3 Ways to Make your Satisfaction Suveys more Customer-Centric
Last week, I received seven customer satisifactoin surveys from companies that I did business with the previous week. Those surveys ranged from the Dunkin Donuts Satisfaction Survey from a $2.21 coffee purchase, to a Delta Airlines Satisfaction Survey for a $721 flight.
The Problem with Most Surveys
There's something that I've noticed about most of these surveys: they're more about the product, than about the customer.
In a customer-centric world, this isn't right, is it?
Of last week's seven surveys, most contaied a lot of detailed questions about things I didn't even notice during my use of the product or service.
The survey I received after a two-night hotel stay asked me to rate my satisfaction with the following:
The friendliness of the receptionist at the front desk
The availability of towels at the pool
The variety of food in the restaurant
Those questions are more about the product, than they are about the customer. Here's why I say that:
When I stay at a hotel, especially for business, the friendliness of the receptionist at the front desk isn't that important to me. What matters is how fast and how efficient they are in getting me checked in.
When I stay at a hotel, the variety of the food in the restaurant isn't that important to me. If I go to the hotel restaurant, I do it for more for the convenience, and less for the menu.
The best surveys that I've seen - the most customer-centric surveys that I've seen, are the ones that ask me what's important to me.
Here are three characteristics of satisfaction surveys, that make them customer-centric:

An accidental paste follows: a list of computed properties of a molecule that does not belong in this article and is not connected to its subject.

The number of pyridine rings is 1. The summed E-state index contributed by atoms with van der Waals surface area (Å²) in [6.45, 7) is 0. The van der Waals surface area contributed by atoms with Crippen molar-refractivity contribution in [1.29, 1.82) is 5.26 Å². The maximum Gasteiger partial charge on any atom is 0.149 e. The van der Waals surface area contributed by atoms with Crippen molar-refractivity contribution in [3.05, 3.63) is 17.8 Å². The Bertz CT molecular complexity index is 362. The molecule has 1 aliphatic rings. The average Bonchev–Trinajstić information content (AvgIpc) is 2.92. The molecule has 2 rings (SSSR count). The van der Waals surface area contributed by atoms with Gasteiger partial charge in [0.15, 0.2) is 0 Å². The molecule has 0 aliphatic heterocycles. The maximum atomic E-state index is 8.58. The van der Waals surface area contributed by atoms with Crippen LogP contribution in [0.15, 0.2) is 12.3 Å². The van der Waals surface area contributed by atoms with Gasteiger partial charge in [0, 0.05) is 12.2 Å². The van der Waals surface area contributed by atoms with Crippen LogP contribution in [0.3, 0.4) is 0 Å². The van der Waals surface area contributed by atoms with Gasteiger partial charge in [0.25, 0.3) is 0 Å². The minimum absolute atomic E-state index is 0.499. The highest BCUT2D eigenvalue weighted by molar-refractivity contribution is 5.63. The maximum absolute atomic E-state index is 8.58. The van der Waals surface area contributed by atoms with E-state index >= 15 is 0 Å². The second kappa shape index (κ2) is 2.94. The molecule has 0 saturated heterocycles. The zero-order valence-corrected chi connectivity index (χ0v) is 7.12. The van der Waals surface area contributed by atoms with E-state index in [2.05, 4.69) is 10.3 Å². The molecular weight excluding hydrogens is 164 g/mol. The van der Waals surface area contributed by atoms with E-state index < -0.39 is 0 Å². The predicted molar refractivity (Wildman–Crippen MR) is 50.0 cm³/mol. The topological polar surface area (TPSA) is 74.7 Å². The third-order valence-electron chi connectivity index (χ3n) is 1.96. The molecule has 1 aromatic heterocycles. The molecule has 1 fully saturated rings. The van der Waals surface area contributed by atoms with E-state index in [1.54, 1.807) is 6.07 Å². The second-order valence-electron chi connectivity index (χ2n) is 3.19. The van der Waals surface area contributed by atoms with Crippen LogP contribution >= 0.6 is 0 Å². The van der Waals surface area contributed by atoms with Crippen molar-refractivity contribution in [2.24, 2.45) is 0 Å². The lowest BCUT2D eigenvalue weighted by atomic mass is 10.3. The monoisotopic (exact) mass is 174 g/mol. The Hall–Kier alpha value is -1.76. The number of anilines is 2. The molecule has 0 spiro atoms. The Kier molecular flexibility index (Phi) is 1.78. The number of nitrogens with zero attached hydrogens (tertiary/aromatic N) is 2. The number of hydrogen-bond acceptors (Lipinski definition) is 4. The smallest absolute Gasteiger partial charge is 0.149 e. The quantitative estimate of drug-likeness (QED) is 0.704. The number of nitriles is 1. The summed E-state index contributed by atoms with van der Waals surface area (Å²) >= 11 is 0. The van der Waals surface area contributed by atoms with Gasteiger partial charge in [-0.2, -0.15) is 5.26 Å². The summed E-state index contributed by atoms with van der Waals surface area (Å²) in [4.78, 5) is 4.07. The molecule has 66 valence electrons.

They ask me what's important to me. Each question that asks me to rate a feature (on a scale of 1 to 5, or 1 - 10) will also ask me to rate how important that feature is to me (on that same scale). You don't want to invest in improving features that are not important to the customer!
They contain open-ended questions. No survey can cover every possible question (Don't even try it, because as the number of questions increases, the number of quality responses decreases.). So, ask an open-ended questions, to allow the customer to you what's important to them, and how well you executed on it. After all, that's the stuff to focus on.
They ask the "Ultimate Question."And remember to ask the Ultimate Question: would I recommend you? if yes, why. If no, why not. Because when all is said an done, knowing what you need to improve upon (or continuing doing well), in order to generate word-of-mouth marketing, is what surveys should be all about.
What's the most "customer-centric" satisfaction survey that you've received, and what made it that customer-centric?